Between Iraq and a Hard Place

By Glenn M Stewart B.A. M.A. Oxon:

The approval given by the Turkish parliament to allow Turkish troops to conduct military operations against the Islamic State should be seen as a complex and disingenuous policy.

Several political considerations will pull Turkey in different directions. Their support of the US led coalition will not be straightforward and will fall short of expectations in Washington.

Up until now Turkey has given support to the Islamic State in a number of ways. They have let foreign recruits pass through their border into Syria. They have allowed arms to go to the Syrian opposition some of which have fallen into the hands of IS fighters. They have supported IS attacks on the Kurds, particularly on the Kurdish Peoples Protection Force (YPG) in Syria.

Although the Turkish President Recep Tayyip Erdogan has attempted to temper his Islamic agenda in public, he in fact has an incrementalist Islamic agenda of his own. This has made him not unsympathetic to some of IS’s goals. He and the Turkish leadership see IS as a weapon that they can use to remove Bashar Al Assad from power in Syria and ultimately to thwart Kurdish aspirations to create a larger independent polity in Kurdistan.

It should not be forgotten that the Ottoman Sultans also held the paramount position in Islam of Khalifat Allah or God’s Vice Regent for four centuries. This position conferred on them both ultimate spiritual and temporal power in Islam. Many in the Turkish leadership view the potential re-establishment of the Caliphate as something that should be theirs by right as it fits in so well with their revanchist views of their past and its glories.

Although Turkey is under pressure from the West and the US in particular to participate in the fight against IS, I do not expect them to send their troops into Syria or Iraq. In fact, the Defense Minister Ismat Yilmaz stated “Don’t expect any immediate steps”.

What is more likely is that Turkey will use its army to try to seal its border against further Kurdish refugees and to undermine the ability of the Kurdish forces effectively to fight IS. Syria and the YPG are of particular concern as this part of Syria is now in a position to join the Kurdish Autonomus Region in Iraq and thus enhance Kurdish power on Turkey’s southern frontier.

The double game that Turkey is playing will only further exacerbate tensions with the large Kurdish population in Eastern Anatolia. Already there is increased co-operation between the various Kurdish forces in Syria and Iraq and the PKK. The current Turkish inaction over the IS attack on Kobani has already prompted the PKK to indicate to the Turkish government that the fall of Kobani will jeopardize the peace talks between the two parties.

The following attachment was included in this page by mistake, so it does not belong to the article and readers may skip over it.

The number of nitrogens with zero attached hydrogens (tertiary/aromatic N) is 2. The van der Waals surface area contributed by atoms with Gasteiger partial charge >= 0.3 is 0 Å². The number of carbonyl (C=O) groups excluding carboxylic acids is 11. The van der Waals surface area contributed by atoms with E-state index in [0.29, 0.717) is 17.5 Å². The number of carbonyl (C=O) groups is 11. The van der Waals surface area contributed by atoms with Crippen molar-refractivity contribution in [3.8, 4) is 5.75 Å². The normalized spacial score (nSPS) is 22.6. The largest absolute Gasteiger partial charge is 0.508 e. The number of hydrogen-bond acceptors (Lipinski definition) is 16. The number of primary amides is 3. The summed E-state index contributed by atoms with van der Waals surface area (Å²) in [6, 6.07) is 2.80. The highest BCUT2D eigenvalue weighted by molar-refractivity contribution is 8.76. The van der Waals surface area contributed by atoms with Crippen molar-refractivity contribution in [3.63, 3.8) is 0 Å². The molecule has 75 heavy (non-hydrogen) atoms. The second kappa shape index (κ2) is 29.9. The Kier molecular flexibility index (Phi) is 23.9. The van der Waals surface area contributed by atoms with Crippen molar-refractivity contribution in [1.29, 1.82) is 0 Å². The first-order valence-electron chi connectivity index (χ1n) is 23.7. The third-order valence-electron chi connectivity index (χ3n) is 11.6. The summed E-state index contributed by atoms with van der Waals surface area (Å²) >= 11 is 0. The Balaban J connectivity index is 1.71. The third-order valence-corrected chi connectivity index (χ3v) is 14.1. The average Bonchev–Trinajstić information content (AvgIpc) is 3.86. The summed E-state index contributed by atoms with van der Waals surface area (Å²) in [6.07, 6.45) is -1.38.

In the current situation the US policy of classifying the PKK as a terrorist organization is misguided.  It is only as a result of Turkey using its leverage as a member of NATO to have had the PKK so designated in the first place. If indeed the US wants to expand the fight against IS without committing US troops to the region then it needs to strengthen the Peshmerga and to achieve this we should also work with the PKK.

The political reality in the region is changing and the US needs more reliable partners and an enlarged Kurdish state would be the best partner we could have in the region. For example the airbase at Incirlik can easily be replaced with an equivalent base in Kurdistan. That shift would diminish Turkish influence over US policy and allow us to focus on creating a better balance of power in the region.

It is of course premature to predict how all of this will play out, but the Kurds need to seize this opportunity, put aside some of their own divisions and create the state they have long deserved. To do so they will need to keep one eye on Turkey, one on Iraq and one on Iran. However, it is not well known in the West that the Kurds are descended from some of King Solomon’s jinn.  We can only assume that this fact will help them succeed in their current struggles.

Glenn M Stewart was educated at Oxford University where he was a member of The Queen’s College, Glenn M Stewart obtained a BA and an MA in Oriental Studies with an emphasis in Islamic History and Arabic language. He resided in the Middle East for 27 years working with Arab-owned businesses giving him a unique and unparalleled view into both the business, cultural and political aspects of this challenging region. He is one of the world’s foremost experts in Islamic commercial law and has lectured on Middle Eastern affairs at Oxford and Harvard Universities.

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